Understanding Trochanteric Bursitis

Understanding Trochanteric Bursitis ?

Understanding Trochanteric Bursitis: Causes, Symptoms, and Treatment Options

Trochanteric bursitis might sound like a mouthful, but for those who suffer from it, it’s a painful reality. This condition, characterized by inflammation of the bursa located near the large bony prominence of the femur (the greater trochanter), can significantly impact one’s quality of life. In this blog post, we’ll delve into what trochanteric bursitis is, what causes it, its symptoms, and how it can be effectively managed.

What is Trochanteric Bursitis?
Trochanteric bursitis is the inflammation of the bursa, a small fluid-filled sac, located at the outer point of the hip known as the greater trochanter. The bursa acts as a cushion between the greater trochanter and the muscles and tendons that glide over it. When this bursa becomes irritated or inflamed, it can result in pain and discomfort in the hip area.

Causes of Trochanteric Bursitis:
Trochanteric bursitis can be caused by various factors, including:
1. Repetitive Stress: Activities that involve repetitive movements of the hip, such as running, walking, or climbing stairs, can irritate the bursa and lead to inflammation.
2. Trauma: Direct trauma to the hip, such as a fall or bump, can cause inflammation of the bursa.
3. Muscle Imbalances: Weakness or tightness in the muscles surrounding the hip can alter the mechanics of the joint, increasing the risk of bursitis.
4. Overuse: Overuse of the hip joint, particularly in individuals who participate in sports or activities that involve repetitive motions, can contribute to the development of trochanteric bursitis.

Symptoms of Trochanteric Bursitis:
The primary symptom of trochanteric bursitis is pain on the outside of the hip. This pain may radiate down the thigh or buttock and may worsen with activities such as walking, climbing stairs, or lying on the affected side. Other common symptoms include:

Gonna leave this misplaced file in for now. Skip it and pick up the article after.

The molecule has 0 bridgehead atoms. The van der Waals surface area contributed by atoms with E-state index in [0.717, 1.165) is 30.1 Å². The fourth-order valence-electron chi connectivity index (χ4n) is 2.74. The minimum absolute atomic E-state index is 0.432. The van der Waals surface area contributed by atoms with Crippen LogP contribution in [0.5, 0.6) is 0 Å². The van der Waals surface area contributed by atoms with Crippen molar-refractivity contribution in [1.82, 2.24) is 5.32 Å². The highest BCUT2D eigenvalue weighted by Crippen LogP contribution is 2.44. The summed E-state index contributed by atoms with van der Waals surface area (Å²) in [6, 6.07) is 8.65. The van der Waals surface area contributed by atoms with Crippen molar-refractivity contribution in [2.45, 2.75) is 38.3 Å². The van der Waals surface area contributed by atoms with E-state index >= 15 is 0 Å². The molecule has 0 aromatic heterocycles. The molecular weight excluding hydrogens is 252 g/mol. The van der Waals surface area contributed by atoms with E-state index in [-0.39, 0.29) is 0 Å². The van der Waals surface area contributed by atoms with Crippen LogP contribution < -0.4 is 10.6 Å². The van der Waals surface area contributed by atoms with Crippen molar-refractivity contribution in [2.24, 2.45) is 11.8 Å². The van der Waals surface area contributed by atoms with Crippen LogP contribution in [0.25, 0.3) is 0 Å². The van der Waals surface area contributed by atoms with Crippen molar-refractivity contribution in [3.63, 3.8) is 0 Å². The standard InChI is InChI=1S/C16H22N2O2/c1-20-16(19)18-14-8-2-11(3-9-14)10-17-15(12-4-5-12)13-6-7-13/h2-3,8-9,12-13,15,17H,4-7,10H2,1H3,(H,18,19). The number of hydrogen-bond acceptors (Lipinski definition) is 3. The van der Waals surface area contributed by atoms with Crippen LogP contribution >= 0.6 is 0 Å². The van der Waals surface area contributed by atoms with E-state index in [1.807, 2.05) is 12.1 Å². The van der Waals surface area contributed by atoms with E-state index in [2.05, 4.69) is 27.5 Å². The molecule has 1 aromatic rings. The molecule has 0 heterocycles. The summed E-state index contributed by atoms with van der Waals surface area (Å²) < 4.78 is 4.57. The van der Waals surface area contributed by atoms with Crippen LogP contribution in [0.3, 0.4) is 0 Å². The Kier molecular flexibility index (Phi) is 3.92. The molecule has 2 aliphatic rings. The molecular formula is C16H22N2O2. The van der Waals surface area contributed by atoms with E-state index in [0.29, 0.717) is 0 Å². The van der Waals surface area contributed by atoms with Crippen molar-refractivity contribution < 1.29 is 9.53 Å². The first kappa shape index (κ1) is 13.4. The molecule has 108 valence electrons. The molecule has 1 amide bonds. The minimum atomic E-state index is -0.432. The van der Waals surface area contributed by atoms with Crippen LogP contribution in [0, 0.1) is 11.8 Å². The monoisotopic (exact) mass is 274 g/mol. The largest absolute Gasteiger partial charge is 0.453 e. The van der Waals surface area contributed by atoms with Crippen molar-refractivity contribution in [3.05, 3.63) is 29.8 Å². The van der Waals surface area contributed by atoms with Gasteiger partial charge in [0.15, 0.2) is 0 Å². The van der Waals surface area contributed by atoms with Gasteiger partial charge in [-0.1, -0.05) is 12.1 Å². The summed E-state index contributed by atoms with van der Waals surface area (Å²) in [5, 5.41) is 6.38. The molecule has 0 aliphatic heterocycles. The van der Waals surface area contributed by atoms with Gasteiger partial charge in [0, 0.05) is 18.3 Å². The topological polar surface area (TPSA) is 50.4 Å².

1. Tenderness over the greater trochanter.
2. Swelling or redness in the hip area.
3. Pain when getting up from a seated position or when standing after prolonged sitting.
4. Difficulty sleeping on the affected side due to pain.

Treatment Options:

1. Rest: Avoiding activities that exacerbate symptoms can help alleviate pain and allow the bursa to heal.

2. Ice Therapy: Applying ice packs to the affected area can help reduce inflammation and alleviate pain.

3. Physical Therapy: Specific exercises and stretches prescribed by a physical therapist can help strengthen the muscles around the hip joint, improve flexibility, and correct any imbalances.

4. Medications: Nonsteroidal anti-inflammatory drugs (NSAIDs) or corticosteroid injections may be prescribed to reduce pain and inflammation. Corticosteroid injections are often administered directly into the trochanteric bursa to provide targeted relief. These injections can offer significant pain relief by reducing inflammation in the bursa. However, it’s essential to note that corticosteroid injections are not suitable for long-term use and may carry risks such as tendon weakening or tissue damage if used excessively.

5. Supportive Devices: Using assistive devices such as canes or braces can help reduce pressure on the hip joint and alleviate symptoms.

6. Lifestyle Modifications: Making changes to activities or habits that contribute to bursitis, such as adjusting running technique or using proper footwear, can help prevent recurrence.

In severe cases where conservative treatments fail to provide relief, or if the condition is chronic and significantly impairs daily functioning, surgery to remove the inflamed bursa (bursectomy) may be considered as a last resort. However, this option is typically reserved for cases that do not respond to other treatments.


Trochanteric bursitis can be a painful and debilitating condition, but with the right treatment approach, relief is possible. By understanding the causes, symptoms, and treatment options available, individuals can take proactive steps to manage their symptoms and improve their quality of life. If you’re experiencing hip pain or suspect you may have trochanteric bursitis, it’s essential to consult with a healthcare professional for an accurate diagnosis and personalized treatment plan. Remember, early intervention can lead to better outcomes and faster recovery.

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